Lady Edith Crawley and Lady Rose MacClare tend to wear vintage gowns, while Lady Mary Crawley’s wardrobe often is created new, using illustrations and patterns from the 1920s. And make no mistake, “Downton Abbey” devotees notice the difference.
Fans of the British television show — and they’re legion in Richmond, flocking to viewing parties and Downton-themed events — will almost feel as if they’re at the intimate fashion show Lady Mary attended with “Dressing Downton: Changing Fashion for Changing Times” at the Virginia Historical Society. Airy, high-ceilinged new galleries have been carved from former offices to allow room for expansive traveling shows such as this gem.
A major advantage of spacious galleries is the ability to walk around the costumes to inspect details from all angles, something that was impossible at the show’s last stop, the Biltmore in North Carolina, where mannequins were placed against walls throughout the house’s rooms. Lady Mary’s dusty pink silk evening dress, used only in a dining scene where she was seated, reveals a dramatic back accented with tiny faceted buttons and a black net train.
The exhibit uses 36 ensembles to highlight the variety used for the show, including many vintage pieces which often need extensive restoration. The beading on original gowns develops a patina over time that’s impossible to achieve with modern-day beads. Sometimes, the designer finds garments that are a bit too far gone, but elements are usable, enabling the design team to incorporate vintage beading into a new dress. Bits of trim, lace or embroidery from original garments find their way onto something freshly made in the workroom.
Some costumes already have been featured in other productions when they land at “Downton Abbey.” Lady Mary’s high-waisted evening dress with silk overlay and black and silver starburst pattern, a definitive style notable for not requiring a corset, saw time in the film “Finding Neverland.”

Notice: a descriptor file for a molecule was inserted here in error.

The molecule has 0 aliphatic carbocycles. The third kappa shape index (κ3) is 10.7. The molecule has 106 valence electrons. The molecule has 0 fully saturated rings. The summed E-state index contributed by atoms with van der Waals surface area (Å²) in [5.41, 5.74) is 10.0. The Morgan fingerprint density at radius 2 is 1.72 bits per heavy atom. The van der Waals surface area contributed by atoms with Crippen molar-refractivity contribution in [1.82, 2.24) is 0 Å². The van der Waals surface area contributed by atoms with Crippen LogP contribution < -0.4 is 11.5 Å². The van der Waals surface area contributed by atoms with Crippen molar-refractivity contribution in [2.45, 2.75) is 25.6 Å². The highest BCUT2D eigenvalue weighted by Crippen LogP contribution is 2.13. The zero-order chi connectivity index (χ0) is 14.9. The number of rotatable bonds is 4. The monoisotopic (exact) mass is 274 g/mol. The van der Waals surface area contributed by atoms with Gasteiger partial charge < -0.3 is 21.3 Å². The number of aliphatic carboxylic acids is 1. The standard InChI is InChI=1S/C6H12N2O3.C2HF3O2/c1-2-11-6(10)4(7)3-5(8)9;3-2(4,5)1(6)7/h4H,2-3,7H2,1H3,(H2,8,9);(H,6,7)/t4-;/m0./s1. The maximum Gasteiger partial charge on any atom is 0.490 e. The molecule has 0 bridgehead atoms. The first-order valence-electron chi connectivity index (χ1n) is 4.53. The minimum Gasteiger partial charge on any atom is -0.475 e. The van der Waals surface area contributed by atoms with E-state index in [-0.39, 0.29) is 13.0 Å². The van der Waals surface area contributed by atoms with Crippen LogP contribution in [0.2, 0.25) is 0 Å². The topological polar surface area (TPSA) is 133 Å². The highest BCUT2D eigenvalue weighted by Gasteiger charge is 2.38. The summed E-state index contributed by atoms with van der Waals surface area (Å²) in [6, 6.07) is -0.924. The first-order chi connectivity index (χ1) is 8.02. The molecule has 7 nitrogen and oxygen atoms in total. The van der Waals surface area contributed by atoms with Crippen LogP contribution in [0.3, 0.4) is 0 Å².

“That speaks to the life of these costumes,” says Paul Levengood, president of the Virginia Historical Society. “A hundred years from now, you’ll watch a movie or TV show and see that dress again.”
Anna Robbins, the show’s costume designer, studied law before discovering a passion for costume design. She joined “Downton Abbey” as costume designer for season five with very definite ideas about the characters’ sense of fashion. She’s said her color palette depends on the character, that the type of pink she’d put on Rose would be a powdery pale pink, while Edith would get a peachier hue.
As with the show, the exhibition chronicles the 1910s and ’20s, a period of enormous change in terms of social structure, the effects of World War I and blossoming opportunities for women. But the exhibit isn’t all upper-class women’s garments. Men’s outfits, such as hunting party attire, and servants’ uniforms flesh out the picture of a true upstairs, downstairs world. Who knew ladies’ maids changed the type of apron they wore for evening service?
Local costume designer Maura Cravey acknowledges having a tough time not touching each piece to discern the fiber and how it was made. “I’m impressed by the attention to detail in the new costumes,” she says. “They honored each era.”
For anyone who’s ever imagined walking through Downton Abbey or any English country house, the opportunity awaits at Virginia House, the 16th-century Warwick Priory manor house. Scheduled for demolition in 1925, it was taken apart and reassembled on the banks of the James River in Windsor Farms. Now owned by the society, the house is open Tuesdays through Thursdays from 10 a.m. to 4 p.m. during the exhibition’s run for those eager to imagine the kind of rooms the Crawleys might have inhabited.
“Some see a costume exhibit and wonder why a history museum would do something like this,” Levengood says. “I say do anything that makes history come alive, that gets people to be a part of it somehow. History is not remote. Putting yourself in the mind of a person from another time: History can do that. That’s a valuable role for us to play.” S
“Dressing Downton: Changing Fashion for Changing Times” runs through Jan. 10 at Virginia Historical Society, 428 N. Boulevard. Call 358-4901 or visit vahistorical.org.